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a personal view of the week's news from Erithacus
Another miserable week on the stock markets for many, finished with the FTSE100 significantly under 6000 and at its lowest level in two years. Falls on the U.S. exchanges and continued economic uncertainty in the USA added to the woes of UK investors, although the predictions of many on Friday that the Dow Jones and Nasdaq indices were in freefall and would finish hundreds of points down proved unfounded. Both of these important US indices managed to claw back some of their earlier losses by close, with the Nasdaq, having hit its lowest level since December 1998 at over 88.67 points down, managing to show a gain of 17.55 points on the day at 2262.51 but still 6.7% down on the week after losses in the four preceding trading sessions. The Dow Jones, similarly, recovered from 233 points down to finish 84.9 lower at 10441.9 and 3.3% worse than it started the week. The recovery in the indices happened in just the last half-hour of trading, but although some analysts expect the rally to continue on Monday, most feel it will be short-lived.
Predictions of where the UK stock market will go next are mixed, with analysts seemingly at odds with each other as to whether the present relative strength of the UK economy will prevent the falls deepening. Some are predicting another 10% to 20% will be lost on the value of the FTSE100 before there is a sustained rise, but others point to the strong uptrends shown by companies such as HSBC and BOC, and have commented that at the very least the Markets will remain highly volatile. The FTSE100 has remained above the 5000 level since the Russian financial crisis of the autumn of 1998, but a pessimistic view of the present situation sees falls to that level again in the near future. It should be remembered that just five of the 100 FTSE100 companies make one third of the total index: Glaxo, BP, Vodafone, HSBC and Shell, and the huge falls in Vodaphoneís share value has had a devastating effect both on the value of the index and on the confidence of investors. Similarly, the indexís biggest tech stock, Marconi, has dropped from 700p to 500p in just three weeks, further lowering sentiment generally.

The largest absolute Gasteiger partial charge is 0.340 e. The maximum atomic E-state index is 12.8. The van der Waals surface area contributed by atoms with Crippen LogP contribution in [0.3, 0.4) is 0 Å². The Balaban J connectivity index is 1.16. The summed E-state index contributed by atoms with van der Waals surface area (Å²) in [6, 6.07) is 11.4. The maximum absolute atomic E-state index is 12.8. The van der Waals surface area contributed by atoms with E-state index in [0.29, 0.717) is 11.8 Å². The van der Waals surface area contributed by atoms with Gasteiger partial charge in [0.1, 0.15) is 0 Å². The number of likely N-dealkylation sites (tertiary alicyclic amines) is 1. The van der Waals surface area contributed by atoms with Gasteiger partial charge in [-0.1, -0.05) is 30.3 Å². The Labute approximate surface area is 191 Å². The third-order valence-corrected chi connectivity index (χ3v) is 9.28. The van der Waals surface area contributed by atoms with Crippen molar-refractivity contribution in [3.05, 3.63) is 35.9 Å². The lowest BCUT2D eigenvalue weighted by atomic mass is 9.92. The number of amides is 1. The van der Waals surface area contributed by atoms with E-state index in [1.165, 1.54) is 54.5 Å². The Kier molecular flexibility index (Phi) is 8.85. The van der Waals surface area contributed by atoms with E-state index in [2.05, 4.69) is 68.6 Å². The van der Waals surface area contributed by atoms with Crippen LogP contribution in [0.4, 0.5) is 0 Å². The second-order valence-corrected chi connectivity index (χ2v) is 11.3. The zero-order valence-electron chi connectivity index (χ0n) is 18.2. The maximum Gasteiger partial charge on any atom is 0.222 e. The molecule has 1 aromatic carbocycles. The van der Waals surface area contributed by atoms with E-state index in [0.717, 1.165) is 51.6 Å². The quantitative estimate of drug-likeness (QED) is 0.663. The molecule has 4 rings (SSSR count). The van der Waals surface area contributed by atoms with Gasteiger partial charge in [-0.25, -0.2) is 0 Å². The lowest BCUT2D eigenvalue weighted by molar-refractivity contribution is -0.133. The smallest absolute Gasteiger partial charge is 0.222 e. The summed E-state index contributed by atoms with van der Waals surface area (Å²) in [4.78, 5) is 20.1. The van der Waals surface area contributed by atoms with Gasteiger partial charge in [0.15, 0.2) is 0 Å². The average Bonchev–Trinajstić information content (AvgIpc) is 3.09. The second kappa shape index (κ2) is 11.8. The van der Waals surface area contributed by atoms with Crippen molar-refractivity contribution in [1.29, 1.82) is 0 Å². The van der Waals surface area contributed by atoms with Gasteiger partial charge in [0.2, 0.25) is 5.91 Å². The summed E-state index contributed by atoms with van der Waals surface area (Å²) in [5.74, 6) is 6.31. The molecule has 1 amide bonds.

Other UK news this week has concentrated on the outbreak of foot and mouth disease first discovered at an abattoir in Essex. The virus, known to spread quickly and carried by people, vehicles, other animals or even simply in the air, can devastate livestock and is one of the greatest threats to the farming community. During the last widespread outbreak in 1967, thousands of animals were destroyed throughout the country, and already this is being repeated. Although, fortunately, there is no risk to humans from the virus, disruption to everyday life seems certain with movement of animals prohibited, exclusion zones around infected areas and areas where suspected cases of the disease have appeared, exports of meat and most dairy products banned, the public asked to stay away from farms and from the countryside generally. Most disturbing of all is the destruction and burning of farm animals in and near the outbreaks. Devastating as it is for the farmers, there is something far more disturbing in this mass slaughter. Even knowing that all these animals were destined for an abattoir eventually; knowing that this is the realistic and sensible action; not being a vegetarian nor having any particular leaning towards animal rights movements, this killing and burning raises uncomfortable thoughts and images. Difficult as it is to pinpoint the exact source of these disturbing feelings, I wonder whether itís just me?
On a slightly lighter note, it was reported that the U.S. space agency NASA had a major setback after the launch of a huge balloon from the Australian outback resulted in the football-field sized monstrosity floating gently back to Earth not far from its launch site after a few hours. It appeared that the balloon, designed to spend two weeks floating around the globe measuring cosmic radiation, had quite simply sprung a leak. The Australian Broadcasting Corporation who had taken a keen interest in the launch from Alice Springs, merely announced that is was not know what caused the leak. Comments from an inhabitant of Alice Springs that it is fortunate NASA donít manufacture contraceptives, were not broadcast.
I was interested to read this week that the British justice system seems to be undergoing an interesting change. A judge, apparently unimpressed by the attempts of a small group of criminals to rob him as he returned home, gave chase with every intention, it seems, of at least detaining the miscreants if not actually administering summary justice. At the same time, I note that the attorney general, Lord Williams, is urging judges to take an on-going interest in those they convict by visiting them in prison. Whilst wondering whether we will, in the future, actually be able to dispose of so many elements of our legal system now that judges are so keen to perform these additional roles, I also see that Tony Blair intends to visit a prison on Monday. He is, apparently, the first Prime Minister in over 100 years to step inside a prison, which some say explains the state of our justice system. I think there is a more sinister explanation to it all. Itís the ultimate deterrent to criminals: "Commit a crime and we promise you regular visits in prison from judges and from Tony Blair." That should reduce the crime figures dramatically.
24th February 2001